Over the years, it has become clear that an increased blood level of the amino acid, homocysteine, especially levels >14 μmol/l, is associated with increased risk for an astounding variety of human disease: cardiovascular events and death, stroke, cancer, migraine headaches, seizures, macular degeneration, diabetic retinopathy, failed in vitro fertilization, cognitive dysfunction, and depression. Homocysteine levels can be reduced by a number of strategies. The most common method is to supplement B vitamins B6, B9 (folate or folic acid), and B12, sometimes B2 (riboflavin).

A total of eight human clinical trials have been performed using a variety of different B vitamin regimens that reduce blood levels of homocysteine by an average of 25%. Results across all 8 trials: no reduction in cardiovascular events, strokes, cancers, or deaths.

Why the disconnect? How can something be confidently associated with a long list of health conditions but yield no benefit when reduced? My view is that increased homocysteine levels can indeed be reduced with B vitamins, but lack of dietary B vitamins is not the driving factor for increased risk for disease, but is just a side phenomenon.

Consider this: The gastrointestinal (GI) microbiome is a source of vitamins B1, B2, B3, B5, B6, B9, and B12—but not when you have a case of colonic dysbiosis or small intestinal bacterial overgrowth, SIBO. In these situations, people experience a shift towards excessive Firmicutes species and lack of beneficial species such as Faecalibacterium prausnitzii, Lactobacillus species, and non-pathogenic E. coli. This unhealthy shift in microbial species means that there are fewer able to produce B vitamins. In other words, an adverse shift in microbes away from B-vitamin producing species may be the underlying cause of higher levels of homocysteine. Reduce homocysteine by supplementing B vitamins but you will be left with dysbiosis or SIBO and the accompanying endotoxemia. Recall that endotoxemia has been associated with heart disease, stroke, various cancers, depression—many of the same conditions associated with higher levels of homocysteine. Take B vitamins, reduce homocysteine, and you will still be at risk for heart disease. Take B vitamins, reduce homocysteine, and you can still be depressed. And you remain at higher risk for all the consequences of uncorrected SIBO and endotoxemia: weight gain, accumulation of abdominal visceral fat, higher blood sugar and blood pressure, anxiety, autoimmune diseases, neurodegenerative diseases like multiple sclerosis, and others. The homocysteine-B vitamin connection may therefore have been a major distraction that took everyone’s attentions away from the real underlying processes causing these phenomena. It’s a situation similar to cholesterol, the false marker for heart disease that took everyone’s attention away from the real causes of heart disease, explaining why there has been no major reduction in the incidence of heart attacks, sudden cardiac death, and heart procedures despite the nationwide push to reduce cholesterol values. Reduce homocysteine and you are chasing a bogeyman, not the real monster threatening your health.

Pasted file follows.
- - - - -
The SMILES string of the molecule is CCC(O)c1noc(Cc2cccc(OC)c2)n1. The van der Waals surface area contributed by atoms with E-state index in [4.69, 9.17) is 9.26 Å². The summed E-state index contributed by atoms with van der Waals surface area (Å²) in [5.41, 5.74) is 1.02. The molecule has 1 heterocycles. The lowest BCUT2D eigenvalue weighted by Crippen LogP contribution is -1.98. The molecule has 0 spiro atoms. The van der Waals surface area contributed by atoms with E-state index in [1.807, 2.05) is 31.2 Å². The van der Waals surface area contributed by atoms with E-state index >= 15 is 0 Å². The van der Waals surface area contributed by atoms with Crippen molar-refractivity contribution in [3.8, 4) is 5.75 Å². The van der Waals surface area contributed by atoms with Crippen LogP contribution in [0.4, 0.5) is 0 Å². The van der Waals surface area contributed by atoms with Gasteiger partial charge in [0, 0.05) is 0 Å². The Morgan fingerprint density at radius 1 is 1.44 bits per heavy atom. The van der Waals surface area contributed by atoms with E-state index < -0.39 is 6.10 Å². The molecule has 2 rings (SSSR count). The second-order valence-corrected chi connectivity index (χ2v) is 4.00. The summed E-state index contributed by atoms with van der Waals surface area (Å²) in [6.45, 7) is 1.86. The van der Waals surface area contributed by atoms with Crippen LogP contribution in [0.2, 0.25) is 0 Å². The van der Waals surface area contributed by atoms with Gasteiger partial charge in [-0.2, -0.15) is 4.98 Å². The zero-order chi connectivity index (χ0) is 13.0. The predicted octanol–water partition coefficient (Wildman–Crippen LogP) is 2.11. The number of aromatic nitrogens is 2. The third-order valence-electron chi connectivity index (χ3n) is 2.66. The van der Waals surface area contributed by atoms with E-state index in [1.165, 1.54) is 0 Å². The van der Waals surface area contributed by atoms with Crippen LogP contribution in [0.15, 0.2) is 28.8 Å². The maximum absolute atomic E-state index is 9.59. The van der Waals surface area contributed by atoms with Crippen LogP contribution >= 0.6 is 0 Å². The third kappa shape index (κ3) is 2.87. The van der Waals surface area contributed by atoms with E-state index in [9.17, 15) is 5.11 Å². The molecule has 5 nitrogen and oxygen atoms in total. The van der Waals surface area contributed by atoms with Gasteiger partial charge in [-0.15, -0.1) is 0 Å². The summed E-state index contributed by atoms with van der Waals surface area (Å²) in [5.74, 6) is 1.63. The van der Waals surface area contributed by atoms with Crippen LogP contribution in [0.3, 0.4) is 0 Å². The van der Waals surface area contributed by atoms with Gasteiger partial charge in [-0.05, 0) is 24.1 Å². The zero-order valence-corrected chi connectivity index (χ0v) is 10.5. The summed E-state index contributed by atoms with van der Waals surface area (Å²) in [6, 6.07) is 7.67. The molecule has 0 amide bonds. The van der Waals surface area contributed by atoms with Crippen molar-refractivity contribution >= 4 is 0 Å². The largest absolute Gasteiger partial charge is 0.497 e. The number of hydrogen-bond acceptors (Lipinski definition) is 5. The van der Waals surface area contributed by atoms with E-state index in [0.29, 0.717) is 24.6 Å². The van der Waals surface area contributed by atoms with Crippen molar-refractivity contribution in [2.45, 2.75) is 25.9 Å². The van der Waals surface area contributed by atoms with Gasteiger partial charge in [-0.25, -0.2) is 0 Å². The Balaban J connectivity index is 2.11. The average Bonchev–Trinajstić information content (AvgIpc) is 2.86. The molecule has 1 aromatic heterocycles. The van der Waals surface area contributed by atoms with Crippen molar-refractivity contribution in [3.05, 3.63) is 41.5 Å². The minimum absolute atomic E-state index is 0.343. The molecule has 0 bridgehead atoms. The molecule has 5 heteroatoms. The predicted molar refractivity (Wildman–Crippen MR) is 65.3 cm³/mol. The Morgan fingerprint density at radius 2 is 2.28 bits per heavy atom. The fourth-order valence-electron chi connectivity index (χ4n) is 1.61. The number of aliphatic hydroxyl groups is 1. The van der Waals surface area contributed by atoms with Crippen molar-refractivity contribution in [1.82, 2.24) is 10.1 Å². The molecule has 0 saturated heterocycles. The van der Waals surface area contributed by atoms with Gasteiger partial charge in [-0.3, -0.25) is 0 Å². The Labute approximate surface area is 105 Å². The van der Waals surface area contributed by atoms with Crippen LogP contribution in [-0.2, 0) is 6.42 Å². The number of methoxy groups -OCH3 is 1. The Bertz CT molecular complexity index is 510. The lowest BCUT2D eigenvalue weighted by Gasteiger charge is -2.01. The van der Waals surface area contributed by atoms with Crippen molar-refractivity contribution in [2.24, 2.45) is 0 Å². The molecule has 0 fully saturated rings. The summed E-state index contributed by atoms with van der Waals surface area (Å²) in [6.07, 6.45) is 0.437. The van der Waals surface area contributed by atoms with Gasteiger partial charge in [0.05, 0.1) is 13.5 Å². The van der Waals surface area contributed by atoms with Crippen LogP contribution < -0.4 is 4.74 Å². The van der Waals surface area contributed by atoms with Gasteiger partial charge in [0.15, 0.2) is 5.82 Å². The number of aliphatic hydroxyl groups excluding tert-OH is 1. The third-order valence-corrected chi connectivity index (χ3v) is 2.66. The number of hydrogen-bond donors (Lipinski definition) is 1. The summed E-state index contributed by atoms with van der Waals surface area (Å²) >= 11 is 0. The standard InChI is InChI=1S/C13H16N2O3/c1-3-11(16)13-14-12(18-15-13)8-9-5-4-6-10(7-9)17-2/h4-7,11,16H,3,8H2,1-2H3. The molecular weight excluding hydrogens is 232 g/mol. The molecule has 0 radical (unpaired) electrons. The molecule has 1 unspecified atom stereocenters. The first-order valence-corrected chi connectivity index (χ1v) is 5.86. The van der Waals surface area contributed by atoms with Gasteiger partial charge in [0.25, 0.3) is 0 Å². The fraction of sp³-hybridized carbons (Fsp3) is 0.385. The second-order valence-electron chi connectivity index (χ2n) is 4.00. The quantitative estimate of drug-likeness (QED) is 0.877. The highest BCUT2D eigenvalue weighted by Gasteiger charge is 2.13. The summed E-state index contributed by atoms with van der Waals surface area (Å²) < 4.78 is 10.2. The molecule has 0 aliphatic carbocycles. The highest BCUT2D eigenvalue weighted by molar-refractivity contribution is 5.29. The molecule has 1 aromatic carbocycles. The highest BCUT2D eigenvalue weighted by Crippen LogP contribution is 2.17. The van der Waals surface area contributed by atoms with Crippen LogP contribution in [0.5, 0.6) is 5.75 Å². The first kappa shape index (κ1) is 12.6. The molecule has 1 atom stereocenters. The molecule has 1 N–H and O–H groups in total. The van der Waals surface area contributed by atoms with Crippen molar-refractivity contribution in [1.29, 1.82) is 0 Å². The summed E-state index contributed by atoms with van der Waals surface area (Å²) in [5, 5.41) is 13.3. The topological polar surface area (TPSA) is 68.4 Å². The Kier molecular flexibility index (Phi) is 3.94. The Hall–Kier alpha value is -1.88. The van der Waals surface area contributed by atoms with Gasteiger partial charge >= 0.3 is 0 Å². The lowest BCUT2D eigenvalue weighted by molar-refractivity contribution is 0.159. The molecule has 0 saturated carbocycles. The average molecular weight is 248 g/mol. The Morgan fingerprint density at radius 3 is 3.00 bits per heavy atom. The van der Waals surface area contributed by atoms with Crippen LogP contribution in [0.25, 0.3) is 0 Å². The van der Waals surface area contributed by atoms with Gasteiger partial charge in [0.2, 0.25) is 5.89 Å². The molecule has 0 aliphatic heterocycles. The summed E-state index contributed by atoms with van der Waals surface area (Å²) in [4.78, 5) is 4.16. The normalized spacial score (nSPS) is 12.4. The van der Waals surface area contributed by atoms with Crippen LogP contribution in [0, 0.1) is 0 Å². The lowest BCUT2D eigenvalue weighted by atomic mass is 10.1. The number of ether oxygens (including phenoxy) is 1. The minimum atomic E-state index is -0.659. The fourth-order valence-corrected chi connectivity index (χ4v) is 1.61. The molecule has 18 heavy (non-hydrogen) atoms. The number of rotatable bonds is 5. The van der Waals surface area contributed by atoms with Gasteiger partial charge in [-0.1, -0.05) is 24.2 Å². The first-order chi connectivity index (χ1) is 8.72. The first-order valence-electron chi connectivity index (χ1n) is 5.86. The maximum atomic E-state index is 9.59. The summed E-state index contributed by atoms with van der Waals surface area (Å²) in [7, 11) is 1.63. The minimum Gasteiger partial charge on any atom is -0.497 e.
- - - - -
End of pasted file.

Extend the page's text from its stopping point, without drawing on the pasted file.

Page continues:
If a low blood level of folate or B6 or B12 is identified, or if a MTHFR variant is identified, there is no harm in supplementing with the deficient nutrient, since there are other reasons for deficiency such as not consuming sufficient animal matter for vitamin B12, or gastric atrophy from autoimmune gastritis or H, pylori infestation. And there are also rare genetic variants that can drive higher homocysteine levels. But if a higher level of homocysteine is identified, it is worth asking whether dysbiosis or SIBO is the cause and that the solution may not be B vitamin supplementation. Addressing the colonic dysbiosis or SIBO is the potential solution. If you have been following my conversations, you know that our number one choice for management of SIBO is my SIBO Yogurt made with three bacterial species/strains that release bacteriocins that kill fecal microbes in the small intestine, a strategy that has been effective about 90% of the time in normalizing breath hydrogen gas.